update: The lawn is mowed. I can’t say it was fun, but it was a nice distraction. I’ve decided to do a yard chore every day until the brother checks out. Tomorrow I’ll power up his weed-eater and clear out this mess:
What I like about yard work is that there’s a clear, visible indication of how much work you’ve done. It’s oddly satisfying when you finish.
Over the years I’ve grown accustomed to quiet. I like it. More than that, I’ve come to need it. If stillness was a drug, I’d be a junkie. My body demands the periodic injection of solitude and silence.
I haven’t had it for the last couple of weeks.
You’d think sitting around a hospice room for hours with somebody who is heavily medicated against pain would be quiet. It’s not. For ten thousand reasons, it’s not. The hospice staff are always in motion. Visitors come and go. There’s always the sound of the hospital: the trundling of med-carts, the alarms, the clang and shuffle of housekeeping crews, the hiss-thwok of suction pumps. And, of course, even though he’s heavily medicated the brother still requires attention. There’s not much left of him now. His body is wasting away; his voice is just a thin, papery whisper; he sleeps most of the time. But now and then he opens his eyes and looks around—and when he does, I want him to see somebody who loves him.
The hospice has a second-floor balcony. Walls of glass shield it from wind and rain, but it’s open at the top to allow a bit of breeze. Sparrows fly in and out, and nest in some of the beams. They’re a messy bird, sparrows, but cheery and it’s pleasant to hear them.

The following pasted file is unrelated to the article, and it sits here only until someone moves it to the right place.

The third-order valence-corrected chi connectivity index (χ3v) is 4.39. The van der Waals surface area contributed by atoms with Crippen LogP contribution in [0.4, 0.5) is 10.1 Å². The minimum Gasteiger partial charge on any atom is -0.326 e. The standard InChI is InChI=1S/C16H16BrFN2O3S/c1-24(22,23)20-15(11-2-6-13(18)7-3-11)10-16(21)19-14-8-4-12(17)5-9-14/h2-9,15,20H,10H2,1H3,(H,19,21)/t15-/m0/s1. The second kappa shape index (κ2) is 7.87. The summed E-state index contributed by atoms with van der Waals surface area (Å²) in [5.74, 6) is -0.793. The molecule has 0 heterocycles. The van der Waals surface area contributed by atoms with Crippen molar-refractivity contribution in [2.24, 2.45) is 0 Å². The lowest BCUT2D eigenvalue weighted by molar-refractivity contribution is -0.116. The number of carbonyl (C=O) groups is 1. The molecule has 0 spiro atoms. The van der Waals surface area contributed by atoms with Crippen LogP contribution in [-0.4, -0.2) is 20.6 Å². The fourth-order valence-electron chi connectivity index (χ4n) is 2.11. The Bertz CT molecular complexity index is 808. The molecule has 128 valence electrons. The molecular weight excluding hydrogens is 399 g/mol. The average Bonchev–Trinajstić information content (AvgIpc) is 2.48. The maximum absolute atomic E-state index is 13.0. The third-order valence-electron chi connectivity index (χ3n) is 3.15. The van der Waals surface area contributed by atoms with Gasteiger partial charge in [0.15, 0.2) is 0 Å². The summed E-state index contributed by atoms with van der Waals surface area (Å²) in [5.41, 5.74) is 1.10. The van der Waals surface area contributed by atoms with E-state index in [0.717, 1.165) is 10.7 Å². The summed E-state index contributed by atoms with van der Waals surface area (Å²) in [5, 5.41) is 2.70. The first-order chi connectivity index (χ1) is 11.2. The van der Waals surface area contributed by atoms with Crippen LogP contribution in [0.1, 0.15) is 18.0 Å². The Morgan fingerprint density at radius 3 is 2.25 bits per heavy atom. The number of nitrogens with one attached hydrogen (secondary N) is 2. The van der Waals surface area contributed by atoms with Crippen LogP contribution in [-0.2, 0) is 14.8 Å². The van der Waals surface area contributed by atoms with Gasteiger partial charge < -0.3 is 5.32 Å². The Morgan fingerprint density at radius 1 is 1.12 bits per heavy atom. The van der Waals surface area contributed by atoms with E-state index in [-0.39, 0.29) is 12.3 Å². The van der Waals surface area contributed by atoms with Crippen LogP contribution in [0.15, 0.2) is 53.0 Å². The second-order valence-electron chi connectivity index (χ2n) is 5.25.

We take the brother out to the balcony when he’s up to it. He sits and looks at the trees and listens to the sparrows, and appears to pay attention to our conversation. When he’s tired himself out—after fifteen or twenty minutes—and he’s being wheeled back to his room, I like to linger for a moment.
It’s not enough. It’s not enough for him or for me. But it’ll have to do.
Family is a weird thing. This is Scott. Technically, he’s my cousin. In spirit, he’s something more like a brother. In fact, a few months ago my actual brother Jesse Eugene said this to me: “Don’t take this the wrong way–but you were gone for years and Scotty sort of took your place as my little brother.”
He’s been a good little brother (though, truth be told, it’s a wee bit difficult to think of Scott as a ‘little’ anything, given that he’s got the bulk and mass of a Sherman tank).
I shot this photograph in Jesse Eugene’s room at the hospice. Scott had just arrived (he’s been there every day) and sat down. The light from the window fell on his face and I sort of demanded he not move for a moment. We hadn’t really spoken at that point, other than to say hello. After shooting the photograph Scott told me he’d just heard that his best friend had been killed in a motorcycle accident in Wyoming.
It’s been a tough few days all around. There he was, sitting in the room where his ‘brother’ was slowly dying, thinking about his friend. And yet when asked to sit for a photo, Scott just quietly went along with it. Which is what brothers do.